National Geographic : 1898 Mar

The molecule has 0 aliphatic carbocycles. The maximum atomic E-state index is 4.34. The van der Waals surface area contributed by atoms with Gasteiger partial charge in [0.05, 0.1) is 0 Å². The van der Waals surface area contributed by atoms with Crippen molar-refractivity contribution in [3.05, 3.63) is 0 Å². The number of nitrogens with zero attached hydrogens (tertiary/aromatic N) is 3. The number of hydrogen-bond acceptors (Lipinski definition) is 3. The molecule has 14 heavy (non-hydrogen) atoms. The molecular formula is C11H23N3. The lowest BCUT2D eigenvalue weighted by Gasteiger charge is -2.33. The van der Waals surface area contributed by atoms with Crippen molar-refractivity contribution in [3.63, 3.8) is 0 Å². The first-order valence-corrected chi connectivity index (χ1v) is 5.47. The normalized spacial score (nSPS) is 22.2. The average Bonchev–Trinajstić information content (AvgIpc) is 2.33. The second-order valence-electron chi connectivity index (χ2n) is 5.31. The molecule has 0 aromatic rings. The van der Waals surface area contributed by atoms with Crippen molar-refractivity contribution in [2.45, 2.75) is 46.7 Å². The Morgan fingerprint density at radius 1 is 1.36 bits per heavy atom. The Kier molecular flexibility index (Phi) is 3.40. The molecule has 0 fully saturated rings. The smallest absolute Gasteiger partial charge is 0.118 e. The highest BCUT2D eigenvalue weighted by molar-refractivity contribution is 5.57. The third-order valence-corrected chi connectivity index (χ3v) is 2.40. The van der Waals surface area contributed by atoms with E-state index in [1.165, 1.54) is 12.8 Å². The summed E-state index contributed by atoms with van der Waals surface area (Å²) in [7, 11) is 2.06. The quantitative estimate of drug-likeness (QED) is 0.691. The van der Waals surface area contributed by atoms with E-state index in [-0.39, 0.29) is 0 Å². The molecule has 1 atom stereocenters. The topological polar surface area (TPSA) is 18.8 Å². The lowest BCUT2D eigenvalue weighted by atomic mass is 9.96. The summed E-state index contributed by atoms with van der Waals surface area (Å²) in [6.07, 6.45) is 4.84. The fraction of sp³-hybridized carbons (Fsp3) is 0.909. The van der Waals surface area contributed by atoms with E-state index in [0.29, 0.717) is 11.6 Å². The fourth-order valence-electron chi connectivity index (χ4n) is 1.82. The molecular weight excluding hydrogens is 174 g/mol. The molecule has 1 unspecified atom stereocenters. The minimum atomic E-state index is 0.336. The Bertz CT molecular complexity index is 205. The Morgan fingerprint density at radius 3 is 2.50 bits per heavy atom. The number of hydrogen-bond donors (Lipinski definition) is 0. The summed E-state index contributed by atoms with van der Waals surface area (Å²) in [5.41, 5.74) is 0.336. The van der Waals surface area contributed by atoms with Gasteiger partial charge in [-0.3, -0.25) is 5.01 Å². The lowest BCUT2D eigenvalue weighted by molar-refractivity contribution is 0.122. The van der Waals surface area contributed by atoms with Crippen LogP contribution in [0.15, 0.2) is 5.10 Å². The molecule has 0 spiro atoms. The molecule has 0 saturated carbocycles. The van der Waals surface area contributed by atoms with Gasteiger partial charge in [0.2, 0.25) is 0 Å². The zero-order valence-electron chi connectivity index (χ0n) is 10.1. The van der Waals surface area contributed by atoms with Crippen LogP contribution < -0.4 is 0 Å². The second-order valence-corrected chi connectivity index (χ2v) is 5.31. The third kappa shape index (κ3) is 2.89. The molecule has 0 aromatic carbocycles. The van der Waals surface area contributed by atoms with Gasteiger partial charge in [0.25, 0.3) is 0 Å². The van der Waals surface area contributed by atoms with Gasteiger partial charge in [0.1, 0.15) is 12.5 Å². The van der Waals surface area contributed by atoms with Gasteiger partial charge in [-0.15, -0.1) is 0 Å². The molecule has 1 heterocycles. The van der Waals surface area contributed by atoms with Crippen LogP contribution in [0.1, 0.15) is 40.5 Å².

GEOGRAPHIC WORK BY THE mometers.* The barometer had been especially prepared and was supposed to be in the very best condition. These observa tions were carefully computed by Professor E. H. McAllister, of the University of Oregon, in connection with synchronous baro metric readings at Seattle, Portland, Fort Canby, and Walla Walla, these points occupying positions approximately north, south, west, and east of Rainier. The result was 14,528 feet above sea-level. Major E. S. Ingraham, of Seattle, had previ ously determined and published the altitude of Rainier, as a re sult of readings of mercurial barometers, as 14,524 feet. In 1895 Mr S. S. Gannett, of the U. S. Geological Survey, de termined the height by angulation, in connection with triangu lation in the Cascades, to be 14,532 feet.t In 1896 Mr G. E. Hyde, also of the U. S. Geological Survey, while making a topo graphic map of the country to the northeast of Rainier, secured about forty angles of elevation to the highest point of the moun tain from various points, the distances averaging about 25 miles, the mean of all these results being 14,519 feet. RECAPITULATION : Feet. Barometric determination, McClure and McAllister............. 14,528 Barometric determination, Ingraham. ........................ 14,524 Angulation determination, U. S. Geological Survey, Gannett..... 14,532 Angulation determination, U. S. Geological Survey, Hyde........ 14,519 Mean................ 14,526 In addition to the above, the U. S. Coast and Geodetic Survey determined the height of Rainier by angulation to be 14,440, but the distances used were so great that the result was considered merely approximate. GEOGRAPHIC WORK BY THE BUREAU OF AMERICAN ETHNOLOGY The germ of the Bureau of American Ethnology was an ex ploration of the canyons of Colorado river, begun in 1867 by Major J. W. Powell. At first an amateur exploration, the work was gradually refined into a survey fostered and afterward sup *In descending the mountain Professor McClure lost his life by falling over a prec ipice on July 27. tNAT. GEOG. MAc., vol. vii, p. 150, April, 1896. 4 Extract from one of the replies (signed by W J McGee, Ethnologist in Charge, Bu reau of American Ethnology) to letters of inquiry for information to be incorporated in a paper on geographic research in the United States for presentation before the British Association for the Advancement of Science at the Toronto meeting.